PAUL GRIFFITHS's picture

RIMG1883

Observed: 4th November 2012 By: PAUL GRIFFITHS
RIMG1896
RIMG1873
RIMG1882
RIMG1883
RIMG1874
RIMG1887
RIMG1881
Description:

decomposed cartilaginous remains, flexible vertebral column apparently fused to taperinfg jaw with three lines of teeth converging to a point,many apparently severely worn. No scales, A few recurved sharply pointed teeth, No scales. No skull.

Identifications
Species interactions

No interactions present.

Comments

D.M.H.'s picture

The more I look the more

The more I look the more certain I am

Www.facebook.com/Dorset.Mushroom.Hunters.

All given ID's are subject to error/ommissions. Please seek independent verification before acting on ANY advice given. BE SAFE =)

nightfly's picture

Definitely a ray and as you

Definitely a ray and as you suggest Dorset.Mushroom very likely the Thornback due to the density, size and shape of the thorns on the tail. There are a few species but I dont think any other species has thorns to compare with this. Cuckoo ray has thorns but they arent like this, they are much smaller and more like teeth on a jig-saw blade than these big rose thorn-like structures. Painted Ray has a smooth tail as far as I can see in pics.

I think its safe enough to say it is Raja clavata, possibly a female as they have the more impressive thorny tails.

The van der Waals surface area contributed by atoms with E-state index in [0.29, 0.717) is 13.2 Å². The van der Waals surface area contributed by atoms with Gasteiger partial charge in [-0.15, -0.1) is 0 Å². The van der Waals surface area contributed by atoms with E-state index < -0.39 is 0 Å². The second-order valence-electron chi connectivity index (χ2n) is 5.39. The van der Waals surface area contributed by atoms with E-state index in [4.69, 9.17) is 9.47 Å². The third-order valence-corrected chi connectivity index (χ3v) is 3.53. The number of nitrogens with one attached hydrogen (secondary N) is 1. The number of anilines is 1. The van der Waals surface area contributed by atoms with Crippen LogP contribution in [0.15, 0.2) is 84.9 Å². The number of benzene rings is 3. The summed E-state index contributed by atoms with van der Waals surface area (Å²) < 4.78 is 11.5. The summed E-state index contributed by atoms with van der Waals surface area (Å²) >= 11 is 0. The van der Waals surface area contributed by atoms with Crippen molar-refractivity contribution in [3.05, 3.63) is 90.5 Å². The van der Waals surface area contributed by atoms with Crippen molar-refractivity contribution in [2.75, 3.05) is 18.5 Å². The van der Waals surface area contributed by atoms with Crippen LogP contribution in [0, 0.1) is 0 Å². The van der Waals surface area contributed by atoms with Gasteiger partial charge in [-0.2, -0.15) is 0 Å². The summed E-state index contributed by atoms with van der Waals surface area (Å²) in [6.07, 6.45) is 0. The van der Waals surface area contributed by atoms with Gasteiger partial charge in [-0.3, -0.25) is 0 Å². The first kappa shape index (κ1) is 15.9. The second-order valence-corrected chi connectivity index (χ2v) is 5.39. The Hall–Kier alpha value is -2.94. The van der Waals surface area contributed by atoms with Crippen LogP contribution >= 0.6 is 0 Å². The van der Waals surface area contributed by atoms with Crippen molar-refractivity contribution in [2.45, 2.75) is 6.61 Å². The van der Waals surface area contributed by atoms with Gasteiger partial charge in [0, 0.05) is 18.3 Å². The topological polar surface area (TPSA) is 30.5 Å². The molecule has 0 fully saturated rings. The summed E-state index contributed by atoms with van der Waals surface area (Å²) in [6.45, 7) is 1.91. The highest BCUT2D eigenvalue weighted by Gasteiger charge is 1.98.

Very interesting pics of the cartilaginous skeleton Paul.

Cathal.

PAUL GRIFFITHS's picture

thanks both for amazingly

thanks both for amazingly quick responses. The absence of a skull resulted in some very weird dreams on Sunday night. And it shows I don't know one end of a fish from the other !

nightfly's picture

Its a bizarre object to find

Its a bizarre object to find Paul, no doubt about that. Kind of thing they use when designing aliens in movies.

Cathal.

D.M.H.'s picture

Don't think Id have the

Don't think Id have the stomach to be positioning it for numerous photos, fair play =)

Www.facebook.com/Dorset.Mushroom.Hunters.

All given ID's are subject to error/ommissions. Please seek independent verification before acting on ANY advice given. BE SAFE =)

trevindevon's picture

Rayback remains

This looks like what we used to throw back after baiting our crab pots with 'raybacks' which were various ray species after the wings had been removed for human consumption. This bait was tough enough to keep the crabs in the pots for longer particularly in the winter months when it was not possible to empty the pots daily because of bad weather.